Crypto advocates have touted it as a way to simplify cross-border payments and lower the costs, but The Clearing House is moving ahead there too, Whisler said.
“We have been conducting a proof of concept for cross-border real-time payments. We have finished that, focused mainly between the U.S. and Europe with the EBA (European Banking Authority) clearing. It showed the technical feasibility to go from the U.S. to a European financial institution and facilitating the payment flow, with minor formatting adjustments to ISO 20022, and having confirmation within a few seconds. The next step is establishing all the work-streams related to participation.”
The cross border initiative, dubbed IXB (Immediate Cross Border), will probably launch in 2023. Eventually it can lead to 24×7 funds movement around the world for real-time large-value payments.
“Any financial institution that is a participant in the RTP network would be able to originate or receive a real-time payment directly to any European financial institution that is member of EBA clearing.”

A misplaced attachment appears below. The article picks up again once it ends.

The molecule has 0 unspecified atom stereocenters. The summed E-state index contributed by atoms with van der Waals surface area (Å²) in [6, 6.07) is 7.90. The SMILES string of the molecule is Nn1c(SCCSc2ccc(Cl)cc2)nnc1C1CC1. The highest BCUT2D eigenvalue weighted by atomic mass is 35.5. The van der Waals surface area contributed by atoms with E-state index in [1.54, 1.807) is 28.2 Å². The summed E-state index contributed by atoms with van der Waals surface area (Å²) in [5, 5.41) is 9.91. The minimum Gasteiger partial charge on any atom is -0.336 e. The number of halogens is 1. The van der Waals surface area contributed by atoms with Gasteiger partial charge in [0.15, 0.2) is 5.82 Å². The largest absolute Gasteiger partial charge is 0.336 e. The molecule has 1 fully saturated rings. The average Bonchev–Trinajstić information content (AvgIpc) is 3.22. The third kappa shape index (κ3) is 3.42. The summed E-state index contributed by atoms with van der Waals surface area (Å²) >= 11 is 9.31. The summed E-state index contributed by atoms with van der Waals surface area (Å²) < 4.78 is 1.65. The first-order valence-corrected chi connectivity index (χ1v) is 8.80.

The Clearing House is still in the process of prioritizing the next countries to get involved. Whisler said TCH would like to work with nonbanks and fintechs who are providing payments services as partners, rather than the banks just providing settlement services. Financial institutions provide safety, security and trust, she added.
“They are regulated and are managed to a very high standard, and that will in effect provide great security to those payment transactions and allow those payments to follow U.S. payment laws to protect the end consumers and businesses.”
For more on the topic, see the transcript of an interview that Karen Webster at Pymnts.com did in December with Rob Hunter, deputy general counsel of TCH. Hunter said the industry began thinking about real-time payments in 2010 but the global financial crisis meant banks were tight on money to invest in technology.
(If you have an American Banker subscription, search for the great stories Kevin Wack did on the way big banks blocked NACHA on moving to faster payments and his question whether the Fed had the will to move — it dithered for several years and TCH got ahead of it.)